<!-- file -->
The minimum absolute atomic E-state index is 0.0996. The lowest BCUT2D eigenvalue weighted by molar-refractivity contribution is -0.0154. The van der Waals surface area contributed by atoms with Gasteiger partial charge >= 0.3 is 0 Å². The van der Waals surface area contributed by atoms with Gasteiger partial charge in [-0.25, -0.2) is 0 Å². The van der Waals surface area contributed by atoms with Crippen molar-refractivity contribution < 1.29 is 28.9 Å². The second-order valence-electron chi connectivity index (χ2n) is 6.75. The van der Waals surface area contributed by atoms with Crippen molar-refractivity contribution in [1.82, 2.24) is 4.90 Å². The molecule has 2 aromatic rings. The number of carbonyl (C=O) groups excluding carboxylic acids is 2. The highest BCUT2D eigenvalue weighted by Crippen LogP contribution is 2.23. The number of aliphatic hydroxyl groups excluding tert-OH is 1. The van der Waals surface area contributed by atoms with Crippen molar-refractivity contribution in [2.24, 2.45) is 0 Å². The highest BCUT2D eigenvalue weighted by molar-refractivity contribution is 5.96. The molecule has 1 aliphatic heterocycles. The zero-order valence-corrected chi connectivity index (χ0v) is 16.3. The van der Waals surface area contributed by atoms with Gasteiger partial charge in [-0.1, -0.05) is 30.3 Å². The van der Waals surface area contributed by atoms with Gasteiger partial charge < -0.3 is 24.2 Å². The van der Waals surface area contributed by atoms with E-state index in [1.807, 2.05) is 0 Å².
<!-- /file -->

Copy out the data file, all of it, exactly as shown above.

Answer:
The minimum absolute atomic E-state index is 0.0996. The lowest BCUT2D eigenvalue weighted by molar-refractivity contribution is -0.0154. The van der Waals surface area contributed by atoms with Gasteiger partial charge >= 0.3 is 0 Å². The van der Waals surface area contributed by atoms with Gasteiger partial charge in [-0.25, -0.2) is 0 Å². The van der Waals surface area contributed by atoms with Crippen molar-refractivity contribution < 1.29 is 28.9 Å². The second-order valence-electron chi connectivity index (χ2n) is 6.75. The van der Waals surface area contributed by atoms with Crippen molar-refractivity contribution in [1.82, 2.24) is 4.90 Å². The molecule has 2 aromatic rings. The number of carbonyl (C=O) groups excluding carboxylic acids is 2. The highest BCUT2D eigenvalue weighted by Crippen LogP contribution is 2.23. The number of aliphatic hydroxyl groups excluding tert-OH is 1. The van der Waals surface area contributed by atoms with Crippen molar-refractivity contribution in [2.24, 2.45) is 0 Å². The highest BCUT2D eigenvalue weighted by molar-refractivity contribution is 5.96. The molecule has 1 aliphatic heterocycles. The zero-order valence-corrected chi connectivity index (χ0v) is 16.3. The van der Waals surface area contributed by atoms with Gasteiger partial charge in [-0.1, -0.05) is 30.3 Å². The van der Waals surface area contributed by atoms with Gasteiger partial charge < -0.3 is 24.2 Å². The van der Waals surface area contributed by atoms with E-state index in [1.807, 2.05) is 0 Å².